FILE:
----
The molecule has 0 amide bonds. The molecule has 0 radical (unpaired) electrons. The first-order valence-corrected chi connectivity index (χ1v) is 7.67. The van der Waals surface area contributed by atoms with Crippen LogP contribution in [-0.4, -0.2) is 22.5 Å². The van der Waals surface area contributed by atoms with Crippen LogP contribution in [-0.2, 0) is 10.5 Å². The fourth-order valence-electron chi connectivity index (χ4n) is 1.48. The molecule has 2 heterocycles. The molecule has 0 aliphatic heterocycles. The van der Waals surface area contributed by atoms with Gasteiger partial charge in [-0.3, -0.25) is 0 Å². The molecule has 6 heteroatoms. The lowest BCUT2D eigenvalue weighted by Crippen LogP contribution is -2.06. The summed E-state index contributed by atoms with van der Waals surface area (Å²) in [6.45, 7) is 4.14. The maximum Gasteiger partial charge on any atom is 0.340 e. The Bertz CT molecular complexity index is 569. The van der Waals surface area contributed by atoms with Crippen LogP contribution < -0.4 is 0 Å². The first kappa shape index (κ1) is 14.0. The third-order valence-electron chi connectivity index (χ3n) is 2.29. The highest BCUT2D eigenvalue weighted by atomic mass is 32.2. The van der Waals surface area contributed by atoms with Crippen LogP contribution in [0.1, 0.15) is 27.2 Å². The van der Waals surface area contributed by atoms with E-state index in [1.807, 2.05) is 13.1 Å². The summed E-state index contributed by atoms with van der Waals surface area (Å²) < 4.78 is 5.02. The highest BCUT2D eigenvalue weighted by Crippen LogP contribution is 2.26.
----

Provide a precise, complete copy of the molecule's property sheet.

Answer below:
The molecule has 0 amide bonds. The molecule has 0 radical (unpaired) electrons. The first-order valence-corrected chi connectivity index (χ1v) is 7.67. The van der Waals surface area contributed by atoms with Crippen LogP contribution in [-0.4, -0.2) is 22.5 Å². The van der Waals surface area contributed by atoms with Crippen LogP contribution in [-0.2, 0) is 10.5 Å². The fourth-order valence-electron chi connectivity index (χ4n) is 1.48. The molecule has 2 heterocycles. The molecule has 0 aliphatic heterocycles. The van der Waals surface area contributed by atoms with Gasteiger partial charge in [-0.3, -0.25) is 0 Å². The molecule has 6 heteroatoms. The lowest BCUT2D eigenvalue weighted by Crippen LogP contribution is -2.06. The summed E-state index contributed by atoms with van der Waals surface area (Å²) in [6.45, 7) is 4.14. The maximum Gasteiger partial charge on any atom is 0.340 e. The Bertz CT molecular complexity index is 569. The van der Waals surface area contributed by atoms with Crippen LogP contribution < -0.4 is 0 Å². The first kappa shape index (κ1) is 14.0. The third-order valence-electron chi connectivity index (χ3n) is 2.29. The highest BCUT2D eigenvalue weighted by atomic mass is 32.2. The van der Waals surface area contributed by atoms with Crippen LogP contribution in [0.1, 0.15) is 27.2 Å². The van der Waals surface area contributed by atoms with E-state index in [1.807, 2.05) is 13.1 Å². The summed E-state index contributed by atoms with van der Waals surface area (Å²) < 4.78 is 5.02. The highest BCUT2D eigenvalue weighted by Crippen LogP contribution is 2.26.